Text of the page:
Dr John D’Arcy O’Donnell has helped many people learn and live healthier lives through his media work, after a breaking news event set him on the path.

The 69-year-old Beecroft resident, who runs a general practice in Hannah St, has been made a member of the Order of Australia for significant service to community health and education through his media roles, and to medicine as a GP.

The Daily Telegraph 13 June 2016

Dr O’Donnell appears on the Seven Network, was a presenter on the Beyond 2000 science show in the 1980s and ‘90s, and produces a daily health report for radio.

It’s allowed him to communicate medical advice that many people were unaware of. “You became part of a community at large finding out what did people really need to know,” he said of his introduction. An example was the response to the growing numbers of people suffering heart and lung disease.

“At that stage of the ‘80s we were starting to appreciate heart and lung disease (warnings) and what we could do to reduce risks,” he said.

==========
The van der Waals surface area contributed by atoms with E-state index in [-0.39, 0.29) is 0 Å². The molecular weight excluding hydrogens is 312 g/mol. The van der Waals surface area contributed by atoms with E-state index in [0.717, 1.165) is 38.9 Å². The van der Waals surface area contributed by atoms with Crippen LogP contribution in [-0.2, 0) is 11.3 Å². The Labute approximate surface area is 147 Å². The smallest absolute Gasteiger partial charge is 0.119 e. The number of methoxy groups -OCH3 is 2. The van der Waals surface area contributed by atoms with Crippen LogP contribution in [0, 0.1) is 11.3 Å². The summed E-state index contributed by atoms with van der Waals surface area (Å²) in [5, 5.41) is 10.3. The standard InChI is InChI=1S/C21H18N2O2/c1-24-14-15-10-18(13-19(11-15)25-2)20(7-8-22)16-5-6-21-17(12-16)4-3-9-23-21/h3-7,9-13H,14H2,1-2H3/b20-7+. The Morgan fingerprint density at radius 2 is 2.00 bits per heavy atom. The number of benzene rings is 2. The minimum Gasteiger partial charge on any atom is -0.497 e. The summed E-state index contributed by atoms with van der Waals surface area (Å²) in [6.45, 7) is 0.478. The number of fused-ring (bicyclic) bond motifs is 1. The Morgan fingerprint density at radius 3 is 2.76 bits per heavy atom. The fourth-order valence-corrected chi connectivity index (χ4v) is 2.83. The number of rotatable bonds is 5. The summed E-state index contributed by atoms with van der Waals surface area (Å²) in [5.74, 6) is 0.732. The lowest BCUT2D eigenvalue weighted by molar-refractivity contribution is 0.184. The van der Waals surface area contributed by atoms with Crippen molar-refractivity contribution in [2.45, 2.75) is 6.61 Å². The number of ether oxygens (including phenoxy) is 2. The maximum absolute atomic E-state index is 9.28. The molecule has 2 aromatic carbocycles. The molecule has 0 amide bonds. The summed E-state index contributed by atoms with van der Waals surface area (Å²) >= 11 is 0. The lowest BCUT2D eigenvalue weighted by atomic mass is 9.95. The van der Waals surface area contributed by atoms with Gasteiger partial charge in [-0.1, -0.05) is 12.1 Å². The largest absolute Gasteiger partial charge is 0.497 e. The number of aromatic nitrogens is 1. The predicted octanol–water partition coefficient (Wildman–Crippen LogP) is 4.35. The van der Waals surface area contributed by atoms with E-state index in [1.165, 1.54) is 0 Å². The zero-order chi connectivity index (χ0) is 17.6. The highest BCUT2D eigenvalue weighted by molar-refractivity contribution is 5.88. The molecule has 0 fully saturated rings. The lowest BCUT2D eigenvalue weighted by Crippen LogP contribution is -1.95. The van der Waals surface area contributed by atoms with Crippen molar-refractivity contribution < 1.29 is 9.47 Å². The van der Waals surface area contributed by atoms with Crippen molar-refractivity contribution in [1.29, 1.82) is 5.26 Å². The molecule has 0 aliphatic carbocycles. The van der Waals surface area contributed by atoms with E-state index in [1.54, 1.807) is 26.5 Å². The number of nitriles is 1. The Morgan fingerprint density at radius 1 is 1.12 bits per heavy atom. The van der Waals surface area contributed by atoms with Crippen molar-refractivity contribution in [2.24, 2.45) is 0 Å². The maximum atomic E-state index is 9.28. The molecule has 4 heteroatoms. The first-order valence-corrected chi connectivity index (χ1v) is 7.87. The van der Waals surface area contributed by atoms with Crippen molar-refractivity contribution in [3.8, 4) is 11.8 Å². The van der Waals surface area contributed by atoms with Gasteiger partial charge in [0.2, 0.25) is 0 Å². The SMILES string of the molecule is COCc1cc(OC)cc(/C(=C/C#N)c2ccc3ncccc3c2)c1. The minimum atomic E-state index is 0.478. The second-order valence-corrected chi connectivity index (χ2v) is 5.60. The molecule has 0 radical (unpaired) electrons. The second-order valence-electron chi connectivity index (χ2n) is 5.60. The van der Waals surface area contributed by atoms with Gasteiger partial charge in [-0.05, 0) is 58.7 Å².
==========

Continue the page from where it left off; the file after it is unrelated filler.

He believes the reporting of preventive measures has made a difference. “Heart and lung disease still kills a lot of people, but it killed a lot more then,” he said.

Dr O’Donnell stumbled across the media after he and his family returned to Australia in the 1980s, having worked in Papua New Guinea.

He joined a practice at Epping, which was near the Seven Network studios at the time. Dr O’Donnell got to know his patients and learned many were producers, reporters and camera operators.

One day in 1981 I got a phone call from a patient saying `get in a news car — we need you’. The caller said Pope John Paul II has been shot at The Vatican. “I said `I don’t know anything about it’,” Dr O’Donnell said. The network asked him to explain the impact of being shot, and whether the Pope might survive. Dr O’Donnell agreed.

“Journalist Steve Liebmann asked me those questions and I was able to give some reasonable answers,” he said. The doctor soon became a regular on the network.

Working in the media has allowed him to travel to disaster-struck countries and report and assist aid efforts.

He has a longstanding interest in helping developing nations’ health services. He has helped medical services in East Timor, Indonesia, Papua New Guinea, Rwanda and Vietnam. He has also played a role in preventing the spread of type 2 diabetes.

originally published in The Daily Telegraph